According to EETimes, Intel has also been talking about its AI strategy for the data centre for the first time since acquiring data center AI accelerator company Habana Labs.
Cooper Lake was the first tranche of parts in the third generation of its flagship Xeon Scalable CPU line for the data centre. With more than 35 million Xeon Scalable processors deployed, this series is the clear market leader, and the only mainstream CPU offering for the data centre that includes deep learning acceleration. .
Cooper Lake supports bfloat16 (BF16), a number format invented by Google that is becoming the standard for AI training as it offers an optimal balance of compute efficiency and prediction accuracy. This update to DL Boost represents the industry’s first x86 support for BF16 and vector neural network instructions (VNNI).
Intel’s figures have Cooper Lake at up to 1.93X the training performance and 1.87X the inference performance of second-generation parts for image classification. For natural language processing training, performance is 1.7X that of the previous generation.
Other features cinclude Speed Select, which allows control over the base and turbo frequencies of specific cores to maximise performance of high priority workloads.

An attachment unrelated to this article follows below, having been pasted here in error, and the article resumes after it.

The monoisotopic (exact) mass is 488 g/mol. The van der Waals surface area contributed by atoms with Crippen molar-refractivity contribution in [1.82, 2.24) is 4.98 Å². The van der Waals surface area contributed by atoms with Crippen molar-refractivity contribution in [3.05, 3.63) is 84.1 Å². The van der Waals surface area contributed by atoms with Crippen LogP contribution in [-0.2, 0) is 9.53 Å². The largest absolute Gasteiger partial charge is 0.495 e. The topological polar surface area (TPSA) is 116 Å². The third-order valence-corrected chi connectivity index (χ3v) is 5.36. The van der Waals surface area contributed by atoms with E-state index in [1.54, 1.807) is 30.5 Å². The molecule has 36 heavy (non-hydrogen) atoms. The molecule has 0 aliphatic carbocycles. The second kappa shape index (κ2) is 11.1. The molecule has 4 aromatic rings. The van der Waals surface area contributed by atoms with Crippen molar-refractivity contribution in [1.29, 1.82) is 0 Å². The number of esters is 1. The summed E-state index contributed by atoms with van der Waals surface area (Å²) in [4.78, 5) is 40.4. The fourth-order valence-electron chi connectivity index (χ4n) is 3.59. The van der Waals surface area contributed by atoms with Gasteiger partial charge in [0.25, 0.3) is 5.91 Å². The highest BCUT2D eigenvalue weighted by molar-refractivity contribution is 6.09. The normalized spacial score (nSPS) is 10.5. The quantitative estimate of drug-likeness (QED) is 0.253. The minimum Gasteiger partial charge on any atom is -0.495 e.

Cooper Lake is intended to make AI training and inference more widely deployable on general-purpose CPUs. It is for 4-8 socket implementations and there are 11 SKUs announced today that are already shipping to customers (Facebook already announced its server design is based on it, and Alibaba, Baidu, Tencent and others are adopting too). General OEM availability is expected in the second half of 2020. Ice Lake processors, the third generation Xeon Scalable processors for 1-2 socket implementations, are expected to be available later this year.
The fourth generation of the Xeon Scalable family, Sapphire Rapids is being tested. These devices will use the new advanced matrix extension (AMX) instruction set, whose spec is due to be published this month.
Intel’s first AI-optimised FPGA, the Stratix 10-NX embeds a new AI compute engine it calls the AI tensor block. The new engine delivers up to 15X the INT8 performance than today’s Stratix 10-MX for AI workloads.
Intel’s cunning plan appears to be to offer AI acceleration across its entire data centre range. AI has been a success for Intel which saw its customers using Xeon for things like recommendation engines that have a long and complex workload where the AI is a portion of it, and FPGA or Habana customers who really benefit from having a partner in solving the AI challenge to their Xeon infrastructure.